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3.25.2007

Slainthe!

Each month one of our Rotary members is required to give an informal talk on their livelihood, hobbies, or some other personal aspect. This helps us to get to know one another, much like the informal aperos we host in our homes (mine is coming up this week!) Jean Pierre is a member of the local Echanson de la Confrérie des Tastes Whisky Ecossais (brotherhood of whiskey tasters?) and provided our merry little group with the history, geography, lore and variety to be found in single malt whiskeys.


Let me start off by saying I've never had a whiskey in my entire life. Perhaps it will help put this post into perspective.


Our first taste was of Glenckinchie from the lowlands, an 'apero' or easy drinking whiskey, supposedly 'fruity' with notes of smoke, herbs, and spices. My first impression BURNING! AGRESSIVE! TONGUE GOING NUMB!!!

The next was Aberlour from the highlands speyside, more of a 'dinner' whiskey, with an earthy smell, a spicier longer flavor that developes and a bit easier on the palate (or mine had already gone numb.

The third was also from the highlands speyside, a 12 yr old Strathisla. Out of the tasting this one one of the 'hardest' for me. Very harsh, dry, and acidy, almost like a highly tannin'd wine. Very warm and tingly and stayed in the mouth for a long time.

The last from the highlands speyside was a 1994 Speymalt Macallan. I found it to have a slightly sweet smell, light-ish with a more 'open' elegant flavor. The tasting notes say there are notes of chocolate...those I have yet to find!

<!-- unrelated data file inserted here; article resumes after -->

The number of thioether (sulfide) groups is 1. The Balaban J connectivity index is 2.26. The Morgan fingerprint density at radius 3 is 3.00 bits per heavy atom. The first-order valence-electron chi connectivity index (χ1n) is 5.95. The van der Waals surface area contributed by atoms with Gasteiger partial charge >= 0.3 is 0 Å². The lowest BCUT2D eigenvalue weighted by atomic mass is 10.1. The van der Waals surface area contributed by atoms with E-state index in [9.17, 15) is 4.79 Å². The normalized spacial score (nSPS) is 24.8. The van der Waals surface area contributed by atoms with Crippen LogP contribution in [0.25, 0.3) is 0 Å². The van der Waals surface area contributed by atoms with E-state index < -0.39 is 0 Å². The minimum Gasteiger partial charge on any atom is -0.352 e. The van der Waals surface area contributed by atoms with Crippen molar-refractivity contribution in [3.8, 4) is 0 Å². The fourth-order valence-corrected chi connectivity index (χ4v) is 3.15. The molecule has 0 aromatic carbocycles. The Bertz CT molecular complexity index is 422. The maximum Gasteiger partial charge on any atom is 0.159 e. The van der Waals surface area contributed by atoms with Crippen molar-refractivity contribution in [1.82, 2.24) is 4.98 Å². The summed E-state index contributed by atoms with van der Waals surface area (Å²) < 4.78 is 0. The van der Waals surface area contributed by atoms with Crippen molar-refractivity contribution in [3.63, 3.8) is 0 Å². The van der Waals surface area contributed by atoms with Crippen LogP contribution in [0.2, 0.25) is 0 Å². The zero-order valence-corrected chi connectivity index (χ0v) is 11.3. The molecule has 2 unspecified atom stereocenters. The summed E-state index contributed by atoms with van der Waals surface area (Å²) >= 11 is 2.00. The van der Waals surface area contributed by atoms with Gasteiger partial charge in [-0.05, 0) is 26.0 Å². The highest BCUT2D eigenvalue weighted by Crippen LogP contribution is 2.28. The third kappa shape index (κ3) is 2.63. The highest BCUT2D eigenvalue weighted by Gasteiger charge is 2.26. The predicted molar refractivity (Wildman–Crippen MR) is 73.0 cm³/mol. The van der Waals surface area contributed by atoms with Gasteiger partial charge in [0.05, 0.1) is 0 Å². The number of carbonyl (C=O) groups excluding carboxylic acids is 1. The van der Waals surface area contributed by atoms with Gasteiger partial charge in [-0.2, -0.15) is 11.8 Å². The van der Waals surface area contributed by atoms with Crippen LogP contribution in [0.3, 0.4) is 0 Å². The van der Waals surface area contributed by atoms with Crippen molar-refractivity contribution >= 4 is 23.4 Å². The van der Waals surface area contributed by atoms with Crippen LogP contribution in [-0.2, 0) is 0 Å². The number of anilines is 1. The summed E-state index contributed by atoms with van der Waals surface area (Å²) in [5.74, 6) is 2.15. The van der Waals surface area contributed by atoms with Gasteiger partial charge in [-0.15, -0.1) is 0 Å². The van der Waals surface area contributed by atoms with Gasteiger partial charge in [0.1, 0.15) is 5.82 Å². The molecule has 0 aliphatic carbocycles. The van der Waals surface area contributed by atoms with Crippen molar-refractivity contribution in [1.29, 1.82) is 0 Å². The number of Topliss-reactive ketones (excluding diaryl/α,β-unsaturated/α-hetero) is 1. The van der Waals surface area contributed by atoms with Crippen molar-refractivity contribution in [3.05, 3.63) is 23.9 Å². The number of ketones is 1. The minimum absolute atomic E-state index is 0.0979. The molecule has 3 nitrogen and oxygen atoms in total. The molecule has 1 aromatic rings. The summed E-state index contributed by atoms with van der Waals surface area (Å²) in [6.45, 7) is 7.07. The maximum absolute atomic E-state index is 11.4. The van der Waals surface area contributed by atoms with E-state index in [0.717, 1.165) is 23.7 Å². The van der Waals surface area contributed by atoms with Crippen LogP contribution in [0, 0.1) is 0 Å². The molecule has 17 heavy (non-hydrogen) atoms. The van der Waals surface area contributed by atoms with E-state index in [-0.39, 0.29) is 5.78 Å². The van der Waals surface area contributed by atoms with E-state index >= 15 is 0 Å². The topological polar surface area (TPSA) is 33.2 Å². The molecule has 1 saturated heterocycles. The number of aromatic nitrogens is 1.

Second to last was Old Putenay from the Northern Highlands, a not bad flavor and would tend to go well with salmon (which was quite luckily on the menu that night!)

We rounded off the evening with a strong drag at 58% from the Isle of Isla, Lagavulin. This was a very special draught. I can't say I liked it but it certainly stood out from the others. It was very very smokey, so much that it tasted like a doused forest fire. The 'nose' reminded me of bactine and it made my inner ear itch. With commendations like that I can't think why no one else would get fired up about it.

I must admit, I am a heathen. Jean Pierre did a fantastic job and each whiskey was prefaced about the region it came from, the history of the distillery, as well as a written up list on the color, nose, palate, and finish of each. To me, they all smelled like rubbing alcohol and they taste from one to the next varied so slightly as to be almost indistinguishable. And I thought my wine palate was undeveloped! I appreciated this lecture and learned quite a bit, the world of whiskey is a fascinating place steeped in history and secrets. I can appreciate those who appreciate a fine glass of whiskey but for me? I'll stick with my favorite malt product....

1 comment:

macay said...

Now, see, I liked Glenkinchie. (Friend-of-a-friend with serious Scottish bloodline went to homeland and brought some back over the pond for us to taste this past winter.) As one who's not really a fan of other whiskeys (ever down a shot of Wild Turkey? Owwww...), I can only explain it with the possibility of lowland genetic buried somewhere in my DNA.